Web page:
Video presentations

Event Title

How shifting concepts and fuzzy borders encourage new solutions for infrastructure provision in the 21st century

Location

SMART Infrastructure Facility, University of Wollongong

Start Date

1-10-2013 9:40 AM

End Date

1-10-2013 10:15 AM

Description

Abstract: As the Next Generation Infrastructure research community is expanding across the globe, it is time to reflect on the meaning of infrastructure to people in different cultures and on users’ expectations of infrastructure services in different societies at different stages of economic development. Can infrastructure development in today’s fast growing economies be compared with the development of infrastructure in the Western world, where many of today’s infrastructure systems evolved over decades and centuries? How have historic visions of society and societal needs in Western societies shaped infrastructure development? Can today’s infrastructure development in Western and other societies be related to similar visions and strategies, or do we see new interpretations of the concept of infrastructure and new infrastructure development models being brought into being? The relevance of these questions is aggravated by the rapid urbanisation worldwide and the increasing stress on 20 Join the conversation on Twitter with #isngi2013 natural resources. Just expanding our legacy infrastructure systems is unlikely to be the best strategy to support the surging urban population in the megalopolises of the future and the dwindling rural population. Today’s planning and design choices will determine whether tomorrow’s infrastructure systems will enable or inhibit a sustainable development of societies across the globe, and to what extent we can ensure livelihoods for all, while safeguarding the livability of cities and the quality of the natural environment. We will explore how national governments and infrastructure providers navigate the multi-scale and cross-sectoral governance reality of infrastructure systems in response to the challenges of the 21st century, and how bottom-up initiatives add their own dynamics to the picture. We will reflect on the potential of translating best practices across cultural borders.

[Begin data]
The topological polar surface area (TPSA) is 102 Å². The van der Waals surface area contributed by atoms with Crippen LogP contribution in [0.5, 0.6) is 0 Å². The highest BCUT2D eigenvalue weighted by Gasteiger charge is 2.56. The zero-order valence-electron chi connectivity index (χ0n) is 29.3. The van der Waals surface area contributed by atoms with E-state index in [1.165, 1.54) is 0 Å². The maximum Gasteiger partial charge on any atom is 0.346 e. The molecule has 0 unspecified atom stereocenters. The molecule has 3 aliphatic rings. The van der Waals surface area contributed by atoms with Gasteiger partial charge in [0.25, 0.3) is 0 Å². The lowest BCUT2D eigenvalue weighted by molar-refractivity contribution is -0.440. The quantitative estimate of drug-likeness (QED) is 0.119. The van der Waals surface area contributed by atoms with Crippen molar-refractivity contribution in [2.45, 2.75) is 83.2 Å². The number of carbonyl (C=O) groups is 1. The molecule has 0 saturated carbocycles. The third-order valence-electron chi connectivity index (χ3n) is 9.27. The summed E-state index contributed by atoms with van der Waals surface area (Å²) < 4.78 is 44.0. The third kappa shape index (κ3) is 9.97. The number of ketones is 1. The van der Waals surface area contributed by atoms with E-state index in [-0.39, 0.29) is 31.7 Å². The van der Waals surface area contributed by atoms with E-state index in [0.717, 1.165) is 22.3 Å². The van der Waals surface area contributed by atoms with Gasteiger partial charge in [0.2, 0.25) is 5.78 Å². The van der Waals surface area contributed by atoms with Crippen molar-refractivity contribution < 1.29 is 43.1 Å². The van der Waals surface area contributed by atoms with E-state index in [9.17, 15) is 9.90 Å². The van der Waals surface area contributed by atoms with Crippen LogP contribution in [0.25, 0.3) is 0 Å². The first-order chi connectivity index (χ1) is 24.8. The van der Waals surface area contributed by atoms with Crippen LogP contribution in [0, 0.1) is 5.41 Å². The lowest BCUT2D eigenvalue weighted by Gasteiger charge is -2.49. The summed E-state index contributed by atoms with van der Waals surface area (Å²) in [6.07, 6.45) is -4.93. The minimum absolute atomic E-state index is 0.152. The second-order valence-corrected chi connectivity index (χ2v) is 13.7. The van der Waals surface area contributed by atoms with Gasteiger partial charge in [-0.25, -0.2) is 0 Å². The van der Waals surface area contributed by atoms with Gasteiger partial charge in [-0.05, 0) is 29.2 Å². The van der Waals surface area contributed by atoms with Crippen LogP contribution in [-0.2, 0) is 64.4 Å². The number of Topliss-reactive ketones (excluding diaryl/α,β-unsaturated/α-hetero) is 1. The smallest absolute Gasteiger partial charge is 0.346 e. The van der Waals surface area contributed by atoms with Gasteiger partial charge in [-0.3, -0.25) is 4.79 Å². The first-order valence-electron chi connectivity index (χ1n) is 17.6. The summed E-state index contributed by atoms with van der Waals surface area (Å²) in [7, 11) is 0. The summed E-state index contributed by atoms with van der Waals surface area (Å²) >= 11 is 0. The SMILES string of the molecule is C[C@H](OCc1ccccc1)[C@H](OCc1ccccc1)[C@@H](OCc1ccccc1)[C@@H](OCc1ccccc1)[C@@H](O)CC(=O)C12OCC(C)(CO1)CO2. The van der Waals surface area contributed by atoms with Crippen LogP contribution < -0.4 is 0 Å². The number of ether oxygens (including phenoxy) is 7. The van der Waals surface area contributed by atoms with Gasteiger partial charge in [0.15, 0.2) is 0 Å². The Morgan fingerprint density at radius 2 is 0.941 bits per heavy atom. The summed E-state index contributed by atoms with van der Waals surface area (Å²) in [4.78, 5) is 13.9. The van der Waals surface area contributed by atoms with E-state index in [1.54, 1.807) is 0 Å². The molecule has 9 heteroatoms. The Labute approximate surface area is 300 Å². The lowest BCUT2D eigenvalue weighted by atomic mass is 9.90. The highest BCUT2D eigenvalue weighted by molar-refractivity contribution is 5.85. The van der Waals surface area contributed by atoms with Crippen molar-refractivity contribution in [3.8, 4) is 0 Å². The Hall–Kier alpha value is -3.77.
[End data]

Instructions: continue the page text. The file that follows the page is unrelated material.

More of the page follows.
Streaming Media

This document is currently not available here.

Share

COinS
 
Oct 1st, 9:40 AM Oct 1st, 10:15 AM

How shifting concepts and fuzzy borders encourage new solutions for infrastructure provision in the 21st century

SMART Infrastructure Facility, University of Wollongong

Abstract: As the Next Generation Infrastructure research community is expanding across the globe, it is time to reflect on the meaning of infrastructure to people in different cultures and on users’ expectations of infrastructure services in different societies at different stages of economic development. Can infrastructure development in today’s fast growing economies be compared with the development of infrastructure in the Western world, where many of today’s infrastructure systems evolved over decades and centuries? How have historic visions of society and societal needs in Western societies shaped infrastructure development? Can today’s infrastructure development in Western and other societies be related to similar visions and strategies, or do we see new interpretations of the concept of infrastructure and new infrastructure development models being brought into being? The relevance of these questions is aggravated by the rapid urbanisation worldwide and the increasing stress on 20 Join the conversation on Twitter with #isngi2013 natural resources. Just expanding our legacy infrastructure systems is unlikely to be the best strategy to support the surging urban population in the megalopolises of the future and the dwindling rural population. Today’s planning and design choices will determine whether tomorrow’s infrastructure systems will enable or inhibit a sustainable development of societies across the globe, and to what extent we can ensure livelihoods for all, while safeguarding the livability of cities and the quality of the natural environment. We will explore how national governments and infrastructure providers navigate the multi-scale and cross-sectoral governance reality of infrastructure systems in response to the challenges of the 21st century, and how bottom-up initiatives add their own dynamics to the picture. We will reflect on the potential of translating best practices across cultural borders.